WASHINGTON--()--The New York City Chapter of the National Solid Wastes Management Association (NSWMA) submitted comments to the New York City Business Integrity Commission (BIC) regarding proposed revisions to rules relating to trade waste brokers. The association, which represents America’s private sector solid waste industry, also commented on the BIC's rate cap for carters and the ongoing issue of cardboard theft.
“The continuing widespread theft of cardboard from commercial establishments in New York City costs BIC licensees between $8 million and $10 million annually.”
NSWMA supports the BIC's regulatory revisions, which seek to level the playing field between waste brokers and carters in New York City by requiring both to comply with the same reporting and recordkeeping requirements. NSWMA believes these regulations will make it easier for the BIC to monitor broker behavior and ensure they operate properly, in compliance with applicable laws.
In its comment and testimony at BIC's March 11 hearing, NSWMA argued its members repeatedly have complained to the BIC about certain broker behaviors. The association has provided specific examples of brokers not paying carters, closing their business, and then establishing a new company with the same principal owner obtaining a new BIC license. NSWMA expects the BIC’s new regulations will prevent such behavior from occurring in the future.
About payment delays, NSWMA Chapter Chair Thomas Toscano stated, "NSWMA suggests the proposed rules be amended to require a broker to pay the carter within 30 days. NSWMA also suggests the BIC take swift and tough enforcement action against violators. This will help ensure that individuals who might otherwise be prohibited from working for licensees will not be part of the New York City solid waste industry."
David Biderman, NSWMA's New York City Chapter manager, who testified at the hearing on behalf of NSWMA, stated, "The continuing widespread theft of cardboard from commercial establishments in New York City costs BIC licensees between $8 million and $10 million annually." Biderman testified cardboard theft is increasing, and an NSWMA member’s driver was struck by a van illegally removing cardboard in Queens last weekend. NSWMA members submit pictures and other evidence of cardboard theft to the BIC every week. Biderman added, "NSWMA and its members urge the BIC to devote additional resources to preventing and investigating cardboard theft and stand ready to assist the BIC in this endeavor."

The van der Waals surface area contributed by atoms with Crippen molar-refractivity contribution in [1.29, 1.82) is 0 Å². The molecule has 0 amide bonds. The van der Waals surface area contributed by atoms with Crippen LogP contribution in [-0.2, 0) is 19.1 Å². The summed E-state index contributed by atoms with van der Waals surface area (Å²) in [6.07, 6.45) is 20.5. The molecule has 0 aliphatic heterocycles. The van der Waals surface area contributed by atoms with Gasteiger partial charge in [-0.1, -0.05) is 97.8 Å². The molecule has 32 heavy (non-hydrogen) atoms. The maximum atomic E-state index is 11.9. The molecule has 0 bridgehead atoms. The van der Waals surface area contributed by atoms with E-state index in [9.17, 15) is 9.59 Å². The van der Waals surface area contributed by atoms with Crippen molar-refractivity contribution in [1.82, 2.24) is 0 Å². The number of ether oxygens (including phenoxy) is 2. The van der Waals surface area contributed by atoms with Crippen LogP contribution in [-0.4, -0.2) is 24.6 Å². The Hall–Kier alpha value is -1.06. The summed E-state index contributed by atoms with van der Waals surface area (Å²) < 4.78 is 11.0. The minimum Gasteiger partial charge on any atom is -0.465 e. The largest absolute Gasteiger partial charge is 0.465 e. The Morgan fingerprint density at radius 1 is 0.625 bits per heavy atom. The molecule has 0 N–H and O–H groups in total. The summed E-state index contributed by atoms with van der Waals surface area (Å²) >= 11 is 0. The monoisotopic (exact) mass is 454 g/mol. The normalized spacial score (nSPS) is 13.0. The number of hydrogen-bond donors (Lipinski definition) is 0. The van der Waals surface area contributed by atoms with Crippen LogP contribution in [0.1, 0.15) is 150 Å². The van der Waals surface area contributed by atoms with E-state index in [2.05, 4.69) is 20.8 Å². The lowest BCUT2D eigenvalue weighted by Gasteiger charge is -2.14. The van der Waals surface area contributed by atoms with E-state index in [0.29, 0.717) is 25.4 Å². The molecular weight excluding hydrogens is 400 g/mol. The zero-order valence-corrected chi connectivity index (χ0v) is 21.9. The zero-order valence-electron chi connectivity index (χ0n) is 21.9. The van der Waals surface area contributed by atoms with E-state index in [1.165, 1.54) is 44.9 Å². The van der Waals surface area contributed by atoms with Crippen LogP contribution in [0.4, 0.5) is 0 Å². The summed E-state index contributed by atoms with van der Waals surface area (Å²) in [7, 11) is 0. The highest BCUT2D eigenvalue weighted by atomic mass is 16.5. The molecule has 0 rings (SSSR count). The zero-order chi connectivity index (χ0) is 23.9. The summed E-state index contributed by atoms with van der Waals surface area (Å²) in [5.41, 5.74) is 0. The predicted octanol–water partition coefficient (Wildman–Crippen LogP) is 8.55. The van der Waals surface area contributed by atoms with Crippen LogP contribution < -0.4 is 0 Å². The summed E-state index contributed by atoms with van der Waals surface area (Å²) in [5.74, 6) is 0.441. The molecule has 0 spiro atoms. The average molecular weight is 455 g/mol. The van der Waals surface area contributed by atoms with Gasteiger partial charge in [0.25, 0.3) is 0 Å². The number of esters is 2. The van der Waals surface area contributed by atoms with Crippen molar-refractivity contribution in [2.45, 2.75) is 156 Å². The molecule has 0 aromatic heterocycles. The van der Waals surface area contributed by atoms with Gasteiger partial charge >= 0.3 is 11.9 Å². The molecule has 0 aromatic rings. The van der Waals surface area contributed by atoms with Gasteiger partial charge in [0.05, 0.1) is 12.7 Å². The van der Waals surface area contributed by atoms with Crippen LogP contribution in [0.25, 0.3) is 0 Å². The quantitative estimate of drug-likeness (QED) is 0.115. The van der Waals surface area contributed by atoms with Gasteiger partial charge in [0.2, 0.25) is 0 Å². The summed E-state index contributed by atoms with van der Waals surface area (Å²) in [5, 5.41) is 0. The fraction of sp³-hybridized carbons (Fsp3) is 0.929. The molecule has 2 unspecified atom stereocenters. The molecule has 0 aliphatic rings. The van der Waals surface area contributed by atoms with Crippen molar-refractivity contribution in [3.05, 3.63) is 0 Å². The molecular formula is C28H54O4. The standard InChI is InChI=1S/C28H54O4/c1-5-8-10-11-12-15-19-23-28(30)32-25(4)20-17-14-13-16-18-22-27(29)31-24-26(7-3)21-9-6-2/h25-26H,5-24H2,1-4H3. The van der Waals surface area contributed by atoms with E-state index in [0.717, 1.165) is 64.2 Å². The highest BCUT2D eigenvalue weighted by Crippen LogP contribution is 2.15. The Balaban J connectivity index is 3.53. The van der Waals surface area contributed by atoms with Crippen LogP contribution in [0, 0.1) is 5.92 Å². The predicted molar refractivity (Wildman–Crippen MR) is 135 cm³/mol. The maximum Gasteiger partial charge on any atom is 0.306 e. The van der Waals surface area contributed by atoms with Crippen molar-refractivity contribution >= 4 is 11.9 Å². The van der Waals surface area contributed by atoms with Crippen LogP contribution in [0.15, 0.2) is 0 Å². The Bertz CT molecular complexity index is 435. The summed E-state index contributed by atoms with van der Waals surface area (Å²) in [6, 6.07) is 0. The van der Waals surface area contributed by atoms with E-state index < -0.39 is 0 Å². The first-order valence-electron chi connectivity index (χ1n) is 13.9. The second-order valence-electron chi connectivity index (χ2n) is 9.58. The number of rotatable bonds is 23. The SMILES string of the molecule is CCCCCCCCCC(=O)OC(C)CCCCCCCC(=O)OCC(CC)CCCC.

The Environmental Industry Associations (EIA) is the trade association representing the private sector solid waste and recycling services industry through its two sub-associations, the National Solid Wastes Management Association (NSWMA) and the Waste Equipment Technology Association (WASTEC). NSWMA and WASTEC members conduct business in all 50 states and include garbage collectors, processors, recyclers, equipment manufacturers and other service providers. NSWMA’s New York City chapter is the association’s largest, and includes numerous carters licensed by the Business Integrity Commission (BIC) and transfer stations in New York City. Visit www.environmentalistseveryday.org.